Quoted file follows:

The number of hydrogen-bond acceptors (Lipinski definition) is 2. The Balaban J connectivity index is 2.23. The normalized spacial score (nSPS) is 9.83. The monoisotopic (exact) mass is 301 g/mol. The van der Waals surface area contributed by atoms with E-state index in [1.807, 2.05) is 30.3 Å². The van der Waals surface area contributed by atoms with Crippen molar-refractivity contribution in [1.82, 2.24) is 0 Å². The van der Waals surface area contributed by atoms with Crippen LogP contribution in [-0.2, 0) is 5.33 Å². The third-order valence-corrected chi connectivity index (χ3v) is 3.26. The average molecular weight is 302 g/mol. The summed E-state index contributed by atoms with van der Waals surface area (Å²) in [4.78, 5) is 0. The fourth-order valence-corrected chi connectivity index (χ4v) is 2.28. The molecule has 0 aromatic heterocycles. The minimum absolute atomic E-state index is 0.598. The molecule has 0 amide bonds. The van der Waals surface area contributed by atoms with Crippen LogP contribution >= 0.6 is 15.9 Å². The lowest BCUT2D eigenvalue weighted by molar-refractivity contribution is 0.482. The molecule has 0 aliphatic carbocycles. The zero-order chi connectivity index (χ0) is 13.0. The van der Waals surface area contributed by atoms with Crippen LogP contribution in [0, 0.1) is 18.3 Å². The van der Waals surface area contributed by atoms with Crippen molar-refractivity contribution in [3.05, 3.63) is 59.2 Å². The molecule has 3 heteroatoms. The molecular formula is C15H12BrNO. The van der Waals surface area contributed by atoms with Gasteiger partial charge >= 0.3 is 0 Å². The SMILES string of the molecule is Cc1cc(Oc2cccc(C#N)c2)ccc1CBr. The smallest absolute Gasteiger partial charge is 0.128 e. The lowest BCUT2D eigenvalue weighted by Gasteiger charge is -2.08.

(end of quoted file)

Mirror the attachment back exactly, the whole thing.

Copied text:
The number of hydrogen-bond acceptors (Lipinski definition) is 2. The Balaban J connectivity index is 2.23. The normalized spacial score (nSPS) is 9.83. The monoisotopic (exact) mass is 301 g/mol. The van der Waals surface area contributed by atoms with E-state index in [1.807, 2.05) is 30.3 Å². The van der Waals surface area contributed by atoms with Crippen molar-refractivity contribution in [1.82, 2.24) is 0 Å². The van der Waals surface area contributed by atoms with Crippen LogP contribution in [-0.2, 0) is 5.33 Å². The third-order valence-corrected chi connectivity index (χ3v) is 3.26. The average molecular weight is 302 g/mol. The summed E-state index contributed by atoms with van der Waals surface area (Å²) in [4.78, 5) is 0. The fourth-order valence-corrected chi connectivity index (χ4v) is 2.28. The molecule has 0 aromatic heterocycles. The minimum absolute atomic E-state index is 0.598. The molecule has 0 amide bonds. The van der Waals surface area contributed by atoms with Crippen LogP contribution >= 0.6 is 15.9 Å². The lowest BCUT2D eigenvalue weighted by molar-refractivity contribution is 0.482. The molecule has 0 aliphatic carbocycles. The zero-order chi connectivity index (χ0) is 13.0. The van der Waals surface area contributed by atoms with Crippen LogP contribution in [0, 0.1) is 18.3 Å². The van der Waals surface area contributed by atoms with Crippen molar-refractivity contribution in [3.05, 3.63) is 59.2 Å². The molecule has 3 heteroatoms. The molecular formula is C15H12BrNO. The van der Waals surface area contributed by atoms with Gasteiger partial charge >= 0.3 is 0 Å². The SMILES string of the molecule is Cc1cc(Oc2cccc(C#N)c2)ccc1CBr. The smallest absolute Gasteiger partial charge is 0.128 e. The lowest BCUT2D eigenvalue weighted by Gasteiger charge is -2.08.